From Late Middle English together, from earlier togedere, togadere, from Old English tōgædere (“together”), from Proto-Germanic *tō (“to”) + *gadar (“together”), from Proto-Indo-European *gʰedʰ- (“to unite, keep”), equivalent to to-2 + gather. Cognate with Scots togiddir, thegither (“together”), Old Frisian togadera (“together”), Middle Dutch tegadere, tegader (“together”), Middle High German gater (“together”). Compare also Old English ætgædere (“together”), Old English ġeador (“together”). More at gather.
- (UK) IPA(key): /tʊˈɡɛð.ə(ɹ)/, /təˈɡɛð.ə(ɹ)/
Audio (UK) (file)
- (US) IPA(key): /tʊˈɡɛðɚ/, /təˈɡɛðɚ/
Audio (US) (file) Audio (file)
- Rhymes: -ɛðə(r)
- Hyphenation: to‧geth‧er
together (not comparable)
- At the same time, in the same place; in close association or proximity.
- We went to school together.
- 1620, Giovanni Bocaccio, John Florio, transl., The Decameron, Containing an Hundred Pleaſant Nouels: Wittily Diſcourſed, Betweene Seuen Honourable Ladies, and Three Noble Gentlemen, Isaac Iaggard, Nouell 8, The Eighth Day:
- […] purſued his vnneighbourly purpoſe in ſuch ſort: that hee being the ſtronger perſwader, and ſhe (belike) too credulous in beleeuing or elſe ouer-feeble in reſiſting, from priuate imparlance, they fell to action; and continued their cloſe fight a long while together, vnſeene and vvithout ſuſpition, no doubt to their equall ioy and contentment.
- 1918, W. B. Maxwell, chapter 7, in The Mirror and the Lamp:
- “ […] This is Mr. Churchill, who, as you are aware, is good enough to come to us for his diaconate, and, as we hope, for much longer; and being a gentleman of independent means, he declines to take any payment.” Saying this Walden rubbed his hands together and smiled contentedly.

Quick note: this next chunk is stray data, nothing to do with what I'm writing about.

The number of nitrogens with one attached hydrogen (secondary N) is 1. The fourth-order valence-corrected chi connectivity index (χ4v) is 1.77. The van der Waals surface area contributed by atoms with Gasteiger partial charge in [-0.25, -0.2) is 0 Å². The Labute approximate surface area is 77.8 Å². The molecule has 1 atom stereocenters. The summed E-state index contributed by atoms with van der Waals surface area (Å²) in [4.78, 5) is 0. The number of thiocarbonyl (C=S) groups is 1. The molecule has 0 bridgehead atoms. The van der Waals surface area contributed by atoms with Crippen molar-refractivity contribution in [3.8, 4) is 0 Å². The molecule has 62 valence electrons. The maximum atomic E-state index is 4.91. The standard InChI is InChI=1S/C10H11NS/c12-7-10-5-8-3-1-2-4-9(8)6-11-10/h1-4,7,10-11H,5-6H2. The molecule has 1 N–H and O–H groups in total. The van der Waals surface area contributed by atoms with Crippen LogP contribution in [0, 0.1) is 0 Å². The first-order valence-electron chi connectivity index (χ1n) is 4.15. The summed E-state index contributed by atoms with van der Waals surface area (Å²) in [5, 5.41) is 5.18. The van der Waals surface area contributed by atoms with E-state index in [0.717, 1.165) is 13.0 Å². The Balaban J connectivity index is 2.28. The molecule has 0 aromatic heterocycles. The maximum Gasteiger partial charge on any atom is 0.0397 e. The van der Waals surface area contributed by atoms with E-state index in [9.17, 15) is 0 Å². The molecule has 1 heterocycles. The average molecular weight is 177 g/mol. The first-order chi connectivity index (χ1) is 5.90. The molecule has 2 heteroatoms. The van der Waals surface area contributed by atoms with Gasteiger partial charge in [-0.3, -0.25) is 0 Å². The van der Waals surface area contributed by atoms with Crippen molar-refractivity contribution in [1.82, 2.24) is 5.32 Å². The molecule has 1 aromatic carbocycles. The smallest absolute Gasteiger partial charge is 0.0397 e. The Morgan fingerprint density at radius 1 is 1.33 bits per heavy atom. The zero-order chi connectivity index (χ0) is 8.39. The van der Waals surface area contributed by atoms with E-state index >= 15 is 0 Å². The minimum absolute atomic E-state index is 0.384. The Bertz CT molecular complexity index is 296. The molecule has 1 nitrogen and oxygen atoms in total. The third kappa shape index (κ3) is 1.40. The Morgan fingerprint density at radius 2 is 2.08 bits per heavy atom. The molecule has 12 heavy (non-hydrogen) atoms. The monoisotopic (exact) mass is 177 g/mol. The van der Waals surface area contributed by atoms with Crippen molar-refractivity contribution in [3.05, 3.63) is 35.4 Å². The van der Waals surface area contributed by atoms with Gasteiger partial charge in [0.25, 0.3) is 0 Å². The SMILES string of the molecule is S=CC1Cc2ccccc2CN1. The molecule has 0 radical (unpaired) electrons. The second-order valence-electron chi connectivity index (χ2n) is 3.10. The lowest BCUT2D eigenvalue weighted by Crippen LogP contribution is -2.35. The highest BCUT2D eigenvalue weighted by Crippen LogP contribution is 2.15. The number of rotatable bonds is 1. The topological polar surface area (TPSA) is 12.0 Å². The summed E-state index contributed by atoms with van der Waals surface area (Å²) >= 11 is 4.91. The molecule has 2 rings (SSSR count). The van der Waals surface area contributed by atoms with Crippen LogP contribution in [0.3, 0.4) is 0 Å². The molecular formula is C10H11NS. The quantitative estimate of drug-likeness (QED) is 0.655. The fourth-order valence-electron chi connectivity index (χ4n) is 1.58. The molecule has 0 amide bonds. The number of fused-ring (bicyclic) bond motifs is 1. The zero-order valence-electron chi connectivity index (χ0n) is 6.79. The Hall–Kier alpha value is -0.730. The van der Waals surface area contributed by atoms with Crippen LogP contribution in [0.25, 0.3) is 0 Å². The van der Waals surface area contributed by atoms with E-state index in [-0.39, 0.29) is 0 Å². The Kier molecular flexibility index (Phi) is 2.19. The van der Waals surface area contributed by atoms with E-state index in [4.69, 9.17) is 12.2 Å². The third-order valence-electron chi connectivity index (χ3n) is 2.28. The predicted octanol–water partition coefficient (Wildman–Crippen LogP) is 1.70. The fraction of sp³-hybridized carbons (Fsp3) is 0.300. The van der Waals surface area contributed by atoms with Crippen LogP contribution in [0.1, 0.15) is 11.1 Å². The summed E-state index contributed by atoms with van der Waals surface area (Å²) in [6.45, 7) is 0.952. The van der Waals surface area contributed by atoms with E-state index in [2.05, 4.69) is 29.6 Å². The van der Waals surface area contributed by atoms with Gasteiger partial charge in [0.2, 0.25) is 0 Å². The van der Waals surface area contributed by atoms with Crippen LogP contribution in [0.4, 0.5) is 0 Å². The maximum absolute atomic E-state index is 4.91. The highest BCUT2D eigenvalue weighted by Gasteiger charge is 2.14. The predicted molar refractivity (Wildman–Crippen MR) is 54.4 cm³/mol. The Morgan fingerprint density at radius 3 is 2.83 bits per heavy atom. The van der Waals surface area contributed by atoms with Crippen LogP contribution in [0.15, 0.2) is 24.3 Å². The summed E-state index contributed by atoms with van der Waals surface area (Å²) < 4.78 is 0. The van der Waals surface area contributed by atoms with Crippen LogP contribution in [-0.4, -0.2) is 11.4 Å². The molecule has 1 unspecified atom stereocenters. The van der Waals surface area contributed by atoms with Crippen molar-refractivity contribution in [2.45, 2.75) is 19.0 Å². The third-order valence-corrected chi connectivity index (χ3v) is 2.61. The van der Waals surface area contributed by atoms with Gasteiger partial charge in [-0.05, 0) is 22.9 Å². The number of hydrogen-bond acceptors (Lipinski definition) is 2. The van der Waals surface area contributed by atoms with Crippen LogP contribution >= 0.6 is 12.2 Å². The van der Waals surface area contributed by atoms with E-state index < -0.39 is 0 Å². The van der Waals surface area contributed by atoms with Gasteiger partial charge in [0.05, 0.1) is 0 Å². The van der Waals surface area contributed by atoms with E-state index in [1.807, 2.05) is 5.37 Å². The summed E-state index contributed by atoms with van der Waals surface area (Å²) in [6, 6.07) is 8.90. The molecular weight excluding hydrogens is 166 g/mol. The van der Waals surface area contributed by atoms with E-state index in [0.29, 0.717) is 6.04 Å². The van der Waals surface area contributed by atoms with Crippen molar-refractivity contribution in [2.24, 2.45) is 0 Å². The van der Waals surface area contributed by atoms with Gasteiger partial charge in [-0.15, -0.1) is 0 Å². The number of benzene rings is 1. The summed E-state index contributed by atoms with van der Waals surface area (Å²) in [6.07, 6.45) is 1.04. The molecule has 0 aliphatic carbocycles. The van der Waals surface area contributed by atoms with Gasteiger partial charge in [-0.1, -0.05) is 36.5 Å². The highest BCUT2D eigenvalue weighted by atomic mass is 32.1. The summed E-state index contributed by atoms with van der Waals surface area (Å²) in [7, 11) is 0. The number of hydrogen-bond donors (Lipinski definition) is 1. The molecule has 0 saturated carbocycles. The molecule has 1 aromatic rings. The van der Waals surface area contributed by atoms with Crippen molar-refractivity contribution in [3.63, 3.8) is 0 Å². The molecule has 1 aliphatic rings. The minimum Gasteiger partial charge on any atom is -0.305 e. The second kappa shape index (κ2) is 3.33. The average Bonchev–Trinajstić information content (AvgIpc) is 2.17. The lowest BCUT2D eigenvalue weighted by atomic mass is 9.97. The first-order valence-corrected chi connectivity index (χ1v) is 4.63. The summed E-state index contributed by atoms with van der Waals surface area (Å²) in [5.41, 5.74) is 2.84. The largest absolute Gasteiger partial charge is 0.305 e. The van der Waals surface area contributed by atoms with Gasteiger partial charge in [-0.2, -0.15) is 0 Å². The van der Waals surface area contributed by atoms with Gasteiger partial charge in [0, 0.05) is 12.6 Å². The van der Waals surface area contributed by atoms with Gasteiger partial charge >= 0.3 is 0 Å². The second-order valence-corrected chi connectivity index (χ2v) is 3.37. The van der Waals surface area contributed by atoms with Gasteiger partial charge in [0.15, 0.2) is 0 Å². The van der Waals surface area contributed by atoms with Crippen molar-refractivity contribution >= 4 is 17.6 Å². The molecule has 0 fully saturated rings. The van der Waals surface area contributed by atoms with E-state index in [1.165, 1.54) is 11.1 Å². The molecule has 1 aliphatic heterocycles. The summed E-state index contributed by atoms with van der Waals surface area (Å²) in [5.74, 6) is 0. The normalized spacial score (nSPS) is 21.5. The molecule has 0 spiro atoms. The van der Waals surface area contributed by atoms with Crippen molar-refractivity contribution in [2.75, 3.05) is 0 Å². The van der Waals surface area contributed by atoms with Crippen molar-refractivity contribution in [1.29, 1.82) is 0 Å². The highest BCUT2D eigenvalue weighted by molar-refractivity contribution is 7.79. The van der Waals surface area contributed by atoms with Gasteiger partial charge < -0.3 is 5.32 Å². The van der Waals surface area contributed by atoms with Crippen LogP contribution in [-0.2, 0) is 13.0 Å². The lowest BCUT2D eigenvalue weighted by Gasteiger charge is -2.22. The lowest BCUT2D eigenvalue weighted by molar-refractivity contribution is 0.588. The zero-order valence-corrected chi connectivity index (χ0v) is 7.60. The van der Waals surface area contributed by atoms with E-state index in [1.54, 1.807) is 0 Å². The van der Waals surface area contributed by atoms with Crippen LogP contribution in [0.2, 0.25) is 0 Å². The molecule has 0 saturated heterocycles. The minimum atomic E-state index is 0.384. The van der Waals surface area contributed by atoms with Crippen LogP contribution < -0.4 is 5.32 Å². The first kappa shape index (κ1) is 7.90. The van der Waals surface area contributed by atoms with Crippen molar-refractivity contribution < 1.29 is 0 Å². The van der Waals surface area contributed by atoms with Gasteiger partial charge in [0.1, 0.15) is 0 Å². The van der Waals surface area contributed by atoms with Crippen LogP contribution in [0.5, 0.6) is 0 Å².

- Into one place; into a single thing; combined.
- He put all the parts together.
- a1420, The British Museum Additional MS, 12,056, “Wounds complicated by the Dislocation of a Bone”, in Robert von Fleischhacker, editor, Lanfranc's "Science of cirurgie.", London: K. Paul, Trench, Trübner & Co, translation of original by Lanfranc of Milan, published 1894, →ISBN, page 63:
- Ne take noon hede to brynge togidere þe parties of þe boon þat is to-broken or dislocate, til viij. daies ben goon in þe wyntir, & v. in þe somer; for þanne it schal make quytture, and be sikir from swellynge; & þanne brynge togidere þe brynkis eiþer þe disiuncture after þe techynge þat schal be seid in þe chapitle of algebra.
- 1898, Winston Churchill, chapter 2, in The Celebrity:
- Sunning himself on the board steps, I saw for the first time Mr. Farquhar Fenelon Cooke. […] A silver snaffle on a heavy leather watch guard which connected the pockets of his corduroy waistcoat, together with a huge gold stirrup in his Ascot tie, sufficiently proclaimed his tastes.
- In a relationship or partnership, for example a business relationship or a romantic partnership.
- Bob and Andy went into business together. Jenny and Mark have been together since they went on holiday to Mexico.
- Without intermission or interruption; continuously; uninterruptedly. (Can we add an example for this sense?)
- (at the same time): at the same time, concurrently; see also Thesaurus:simultaneously
- (into one place):
- (in a relationship or partnership): collectively, jointly; see also Thesaurus:jointly
- (without intermission or interruption):
- add together
- all together
- band together
- belong together
- birds of a feather flock together
- clap together
- close together
- come together
- draw together
- fudge together
- get together/get-together
- go together/go-together
- huddle together
- knock together
- live together/live-together
- lump together
- put together
- scrape together
- sleep together
- stay together
- stick together
- tack together
- throw together
- together with
- The translations below need to be checked and inserted above into the appropriate translation tables, removing any numbers. Numbers do not necessarily match those in definitions. See instructions at Wiktionary:Entry layout#Translations.
- Alternative form of